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Vitamin E Overview

Vitamin E is a fat-soluble vitamin that makes up a family of eight related compounds known as tocopherols and tocotrienols. Alpha-tocopherol is the most active form of vitamin E in humans. Vitamin E was discovered in the early 1930’s when rats fed a diet free of vegetable oils (the primary dietary source of vitamin E) resulted in reproductive problems.

Alpha tocopherol and the other seven forms of vitamin E are powerful biological antioxidants. They protect living cells against the effects of free radicals, which are potentially damaging by-products of the body’s own metabolism. Free radicals can cause cell damage that may contribute to the development of cardiovascular disease and cancer.

The natural form of vitamin E, d-alpha-tocopherol is superior to the synthetic, dl-alpha tocopherol, in terms of absorption and retention in the body. However, the synthetic "dl-" form is the most common form found in dietary supplements. Research shows that vitamin E may reduce risk of cardiovascular disease; boost immune system function; act as an antioxidant; enhance topical wound healing; and reduce cancer risk. Vitamin E protects cell membranes from the damage caused by free radicals. In addition, high doses decrease blood clotting which may reduce risk of heart disease.

Vitamin E deficiency is associated with cataracts, heart disease, lung problems, and liver damage. The level of vitamin E intake required for heart, lung, eye and cancer protection are 10-30 times higher than the current RDA levels.

Dietary Sources: Vegetable oils, margarine, nuts, seeds, avocados and wheat germ contain vitamin E, however, you need to eat about 60 almonds to get the RDA for vitamin E and about 400-800 to get the amount of vitamin E, 200-400 IU, associated with health benefits.

Dosage: The RDA for vitamin E is 15 mg or 22 IU, but most research studies show that optimal intakes associated with health benefits are in the range of 100-800 IU.

Side Effects: Unlike other fat-soluble vitamins, such as A, D and K, vitamin E is relatively non-toxic, even at doses of 1,000 or more percent of the current RDA.


Research Overview

Human and animal research emphasizes the effects of Vitamin E on cancer, heart disease, and cataracts in the following studies. However, it becomes obvious in these studies that Vitamin E works best in conjunction with other nutrients, especially the antioxidants: Vitamin C, Vitamin A, Beta-carotene, and selenium. We question the relative value of studying single nutrients when they function in the body in synergy.

1. Conclusions in a 20-year literature review were that Vitamin E and associated nutrients should occur at the onset of prostate cancer.
2. Along with Vitamin C and Beta-carotene, Vitamin E can hinder cataracts.
3. Both vitamins E and C slowed the advancement of atherosclerosis in men.
4. There was a significant improvement in the symptoms of radiation proctitis with the use of Vitamin E and Vitamin C and were sustained at a one-year follow-up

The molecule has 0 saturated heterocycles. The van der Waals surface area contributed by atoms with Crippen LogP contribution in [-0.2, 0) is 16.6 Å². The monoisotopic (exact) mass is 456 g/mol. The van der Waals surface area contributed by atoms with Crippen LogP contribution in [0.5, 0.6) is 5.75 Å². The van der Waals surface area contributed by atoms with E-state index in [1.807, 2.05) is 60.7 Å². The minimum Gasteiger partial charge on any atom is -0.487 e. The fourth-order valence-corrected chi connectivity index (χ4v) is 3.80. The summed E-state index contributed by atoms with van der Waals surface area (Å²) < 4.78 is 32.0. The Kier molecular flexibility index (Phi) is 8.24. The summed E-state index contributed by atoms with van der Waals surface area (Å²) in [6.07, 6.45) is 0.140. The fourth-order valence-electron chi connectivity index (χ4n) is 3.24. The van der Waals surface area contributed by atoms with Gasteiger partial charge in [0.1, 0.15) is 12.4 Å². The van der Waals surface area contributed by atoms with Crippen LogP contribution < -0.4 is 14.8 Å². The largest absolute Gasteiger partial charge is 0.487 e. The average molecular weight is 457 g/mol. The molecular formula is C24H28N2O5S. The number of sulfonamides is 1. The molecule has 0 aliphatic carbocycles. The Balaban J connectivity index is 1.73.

5. Conclusions in a review were that there is significant evidence to support the supplementation of vitamins E, C and A to lower the risk of death from CVD.
6. Vitamin E and C along with folic acid improved flow-mediated dilation (FMD), and reduced homocysteine in the blood.
7. Supplementation with antioxidants (vitamins E and C) can stabilize EDNO, a positive therapy in the prevention of coronary artery disease.
8. A review found that antioxidants Vitamins E and C might improve immune function and decrease the risk of cardiovascular disease, cancer, cataracts and asthma.
9. The successful use of nutritional supplements in the treatment of retina disease is reported.
10. A survey of cardiologists indicated that they supplemented with the antioxidant Vitamin E more than Vitamin C.
11. Patients with coronary artery disease (CAD) had significantly lower blood levels of vitamins E, C and A compared with healthy control group.
12. Vitamin C, Vitamin E and Beta-carotene in the diet through fruits and vegetables may be crucial to risk reduction of gastric cancers. In other studies, Vitamin C was the most significant factor in risk prevention of gastric cancer.
13. Research on various forms of cardiomyopathy indicates a role for Vitamin E.
14. Preliminary research shows that a diet supplemented with vitamins/selenium, including Vitamin E, might be important in prevention or therapy of mechanically induced osteoarthritis.
15. Vitamins E and C are beneficial in preventing the advancement of arteriosclerosis in heart transplant patients.
16. Carotene, vitamin c, and vitamin E are protective, most likely in combination with each other and other micronutrient components against development of oral, pharyngeal, and esophageal cancers according to 35 epidemiological studies.
17. Long-term, current users of vitamin E with vitamin C had significantly better mental performance than did women who had never used vitamin E or vitamin C.
18. Antioxidant supplementation with Vitamin E, C, Beta-carotene, and selenium improves lung function.
19. Vitamins E and C may prevent dementia and improve cognitive functioning in later life.
20. A group of trauma victims on antioxidant Vitamin E and Vitamin C for seven days had fewer infections, fewer organ dysfunctions vs. the control group.
21. Antioxidants including vitamin E decrease oxidative stress in competitive athletes.
22. Both vitamin E and vitamin C were found to reduce lipid peroxidation.
23. Antioxidant Vitamin E and Vitamin C improved the biochemistry of high-risk preeclampsia women.
24. Antioxidant vitamin E and vitamin C offer protection against peroxidation from UVB radiation
25. In an animal study, vitamin E and vitamin C combated the negative effect of aging on ovarian oocytes.

Vitamin E Abstracts (55)

Vitamin E Citations (398)